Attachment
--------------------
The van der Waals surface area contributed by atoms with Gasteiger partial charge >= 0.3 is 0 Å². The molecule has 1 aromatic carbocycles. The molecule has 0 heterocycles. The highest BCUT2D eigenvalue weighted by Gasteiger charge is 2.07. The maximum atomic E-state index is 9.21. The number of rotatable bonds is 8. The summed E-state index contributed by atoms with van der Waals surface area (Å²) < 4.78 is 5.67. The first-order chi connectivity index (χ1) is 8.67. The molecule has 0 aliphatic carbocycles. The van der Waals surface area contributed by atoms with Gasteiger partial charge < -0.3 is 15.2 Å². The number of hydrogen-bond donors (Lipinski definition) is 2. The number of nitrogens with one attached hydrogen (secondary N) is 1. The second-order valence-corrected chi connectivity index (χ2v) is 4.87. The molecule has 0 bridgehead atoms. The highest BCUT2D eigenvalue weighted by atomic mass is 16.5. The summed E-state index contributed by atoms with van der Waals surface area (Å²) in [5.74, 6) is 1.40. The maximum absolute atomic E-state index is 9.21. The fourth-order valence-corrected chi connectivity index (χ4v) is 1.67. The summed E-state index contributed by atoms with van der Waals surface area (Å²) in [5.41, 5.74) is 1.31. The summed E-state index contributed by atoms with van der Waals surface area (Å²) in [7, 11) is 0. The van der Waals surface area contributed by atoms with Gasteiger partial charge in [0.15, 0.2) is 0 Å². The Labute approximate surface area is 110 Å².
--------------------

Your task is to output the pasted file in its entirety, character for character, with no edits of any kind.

The van der Waals surface area contributed by atoms with Gasteiger partial charge >= 0.3 is 0 Å². The molecule has 1 aromatic carbocycles. The molecule has 0 heterocycles. The highest BCUT2D eigenvalue weighted by Gasteiger charge is 2.07. The maximum atomic E-state index is 9.21. The number of rotatable bonds is 8. The summed E-state index contributed by atoms with van der Waals surface area (Å²) < 4.78 is 5.67. The first-order chi connectivity index (χ1) is 8.67. The molecule has 0 aliphatic carbocycles. The van der Waals surface area contributed by atoms with Gasteiger partial charge < -0.3 is 15.2 Å². The number of hydrogen-bond donors (Lipinski definition) is 2. The number of nitrogens with one attached hydrogen (secondary N) is 1. The second-order valence-corrected chi connectivity index (χ2v) is 4.87. The molecule has 0 bridgehead atoms. The highest BCUT2D eigenvalue weighted by atomic mass is 16.5. The summed E-state index contributed by atoms with van der Waals surface area (Å²) in [5.74, 6) is 1.40. The maximum absolute atomic E-state index is 9.21. The fourth-order valence-corrected chi connectivity index (χ4v) is 1.67. The summed E-state index contributed by atoms with van der Waals surface area (Å²) in [5.41, 5.74) is 1.31. The summed E-state index contributed by atoms with van der Waals surface area (Å²) in [7, 11) is 0. The van der Waals surface area contributed by atoms with Gasteiger partial charge in [0.15, 0.2) is 0 Å². The Labute approximate surface area is 110 Å².